Age-Banding for Children’s Books

Here’s a link to an article from British newspaper, The Sunday Telegraph, regarding the proposal made by most of the large publishers to begin banding children’s books with age-appropriate tags, and what author Philip Pullman has to say about it.

This would mean, that without prior author approval or input, books would be labeled +7, +9, +13/teen and so on.
With so many children turning away from reading I think the last thing we should be doing is to be directing them in any way to the books some authority feels they should be reading at a certain age. Let’s keep it wide open. Let kids read the books they’re ready to read when they want to. Let’s not squash that desire, that joy of discovery, that independence that allows a child to explore and choose their own book. Children vary so widely within their age groups anyway that the proposal is ludicrous. And this sort of smacks as censorship or a set-up for censorship in some way.
I grew up with two teacher parents and nothing was forbidden to me. It was not dictated when I could read a book. I made my way from my bookshelves to theirs in a kind of serpentine, organic ramble picking up books with an avid curiosity and the knowledge that a wealth of discovery lay within my reach. If a book’s themes were too mature then I put that book back on the shelf and came back to it when I was ready. I made my own choices.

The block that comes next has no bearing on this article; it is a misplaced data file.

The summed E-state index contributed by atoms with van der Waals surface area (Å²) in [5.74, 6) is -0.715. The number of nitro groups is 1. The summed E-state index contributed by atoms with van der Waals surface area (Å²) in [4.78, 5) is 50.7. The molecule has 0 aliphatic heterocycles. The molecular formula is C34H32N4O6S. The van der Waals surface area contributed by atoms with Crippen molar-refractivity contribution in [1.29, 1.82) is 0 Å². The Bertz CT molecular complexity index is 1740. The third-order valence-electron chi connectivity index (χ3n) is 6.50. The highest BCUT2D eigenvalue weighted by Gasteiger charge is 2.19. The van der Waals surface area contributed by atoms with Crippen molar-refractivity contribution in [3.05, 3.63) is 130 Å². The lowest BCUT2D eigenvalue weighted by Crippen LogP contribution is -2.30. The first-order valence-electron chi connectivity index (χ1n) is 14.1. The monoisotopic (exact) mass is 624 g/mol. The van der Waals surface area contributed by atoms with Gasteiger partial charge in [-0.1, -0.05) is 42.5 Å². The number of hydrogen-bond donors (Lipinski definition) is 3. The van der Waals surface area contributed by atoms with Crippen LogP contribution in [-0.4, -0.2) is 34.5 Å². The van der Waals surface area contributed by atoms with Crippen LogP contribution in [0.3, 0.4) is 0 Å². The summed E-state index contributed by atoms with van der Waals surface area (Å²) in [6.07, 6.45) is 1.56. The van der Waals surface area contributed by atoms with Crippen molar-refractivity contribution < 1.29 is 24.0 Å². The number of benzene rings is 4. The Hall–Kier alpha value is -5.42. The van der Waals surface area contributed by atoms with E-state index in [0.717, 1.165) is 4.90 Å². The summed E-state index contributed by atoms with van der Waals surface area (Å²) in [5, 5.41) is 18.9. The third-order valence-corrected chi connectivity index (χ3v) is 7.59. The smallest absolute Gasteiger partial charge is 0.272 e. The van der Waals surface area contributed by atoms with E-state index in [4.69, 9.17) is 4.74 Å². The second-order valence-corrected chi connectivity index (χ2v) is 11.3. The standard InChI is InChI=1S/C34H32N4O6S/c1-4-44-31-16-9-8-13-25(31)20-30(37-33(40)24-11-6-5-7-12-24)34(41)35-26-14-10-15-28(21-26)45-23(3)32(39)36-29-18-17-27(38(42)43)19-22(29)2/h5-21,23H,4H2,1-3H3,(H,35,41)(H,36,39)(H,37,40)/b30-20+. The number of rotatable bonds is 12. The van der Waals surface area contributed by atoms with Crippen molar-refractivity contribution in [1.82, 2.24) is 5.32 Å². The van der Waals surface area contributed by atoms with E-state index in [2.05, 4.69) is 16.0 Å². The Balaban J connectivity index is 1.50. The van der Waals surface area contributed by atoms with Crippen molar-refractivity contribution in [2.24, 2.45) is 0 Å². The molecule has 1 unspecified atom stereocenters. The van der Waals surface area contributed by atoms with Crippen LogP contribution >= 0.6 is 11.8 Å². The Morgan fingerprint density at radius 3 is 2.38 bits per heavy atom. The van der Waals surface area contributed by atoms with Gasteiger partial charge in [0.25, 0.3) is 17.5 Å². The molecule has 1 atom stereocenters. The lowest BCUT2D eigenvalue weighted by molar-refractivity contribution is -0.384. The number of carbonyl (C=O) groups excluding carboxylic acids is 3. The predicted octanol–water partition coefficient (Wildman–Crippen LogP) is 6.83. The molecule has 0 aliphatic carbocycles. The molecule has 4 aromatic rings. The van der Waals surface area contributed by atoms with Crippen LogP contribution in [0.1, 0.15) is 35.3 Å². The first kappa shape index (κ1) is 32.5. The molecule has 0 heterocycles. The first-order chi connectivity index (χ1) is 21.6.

2 thoughts on “Age-Banding for Children’s Books

  1. According to Fiona MacCarthy in her biography William Morris (pp. 5-6), Morris started to read Sir Walter Scott at the age of four and had (he claimed later) read all the Waverley novels by the age of seven. “He went on and on reading Walter Scott for ever…. Books to Morris had a magic.”

    Morris was born in 1834, so there were not very many children’s books around. He could not remember being taught to read; “nor could he envisage a time when he did not.”

  2. Yes, that’s a good point. Reading certain books at different stages in one’s life is a wonderful experience. Philip Pullman’s His Dark Materials is a good example of this. One could read it at ages 10, 13, 18, as an adult.
    Or the books which are now classified as children’s books largely because of the subject matter (eg. they have elves, talking rabbits and wizards in them)- like The Hobbit, Lord of the Rings, Alice in Wonderland- but which were not necessarily intended by the author to be so labeled. Just think how much of the inner meaning you would miss if you only read Alice in Wonderland at age 11 and never again because it was labeled with a big sticker saying +11.

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